In an April 2014 study, allergist Amber Patterson, M.D., and her team at Ohio State University studied the stress and allergy symptoms of 179 male and female allergy sufferers between the ages of 35 and 60. For a total of 28 days, the participants kept a daily online diary to record allergy flares, stressful events, perceived emotional stress and mood. They also provided four saliva samples each day, which the researchers analyzed to determine cortisol levels, a physiological measure of stress. The results revealed a clear correlation: Those participants who reported more stress also reported more allergy flare-ups.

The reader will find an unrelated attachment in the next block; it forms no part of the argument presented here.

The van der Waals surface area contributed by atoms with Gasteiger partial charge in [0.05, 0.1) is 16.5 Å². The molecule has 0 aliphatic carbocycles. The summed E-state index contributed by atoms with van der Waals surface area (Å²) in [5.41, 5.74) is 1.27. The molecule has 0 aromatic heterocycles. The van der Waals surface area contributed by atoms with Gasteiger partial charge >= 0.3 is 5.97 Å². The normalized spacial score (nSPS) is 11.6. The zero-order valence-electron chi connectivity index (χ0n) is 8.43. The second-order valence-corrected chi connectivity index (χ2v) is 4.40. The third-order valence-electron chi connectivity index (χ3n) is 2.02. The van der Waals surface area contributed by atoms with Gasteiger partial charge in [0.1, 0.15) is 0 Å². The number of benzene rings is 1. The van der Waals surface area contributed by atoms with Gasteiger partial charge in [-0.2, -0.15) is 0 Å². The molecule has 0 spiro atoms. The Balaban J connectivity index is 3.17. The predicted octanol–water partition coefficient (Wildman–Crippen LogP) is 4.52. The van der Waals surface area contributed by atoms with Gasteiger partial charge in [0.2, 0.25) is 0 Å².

Stress is a known trigger for eczema, another autoimmune condition, and can bring on a nasty bout of the itchy-scratchies. The findings paint a similar picture.
Interestingly, it wasn't thatRead More »from Can Your State of Mind Trigger Your Allergies?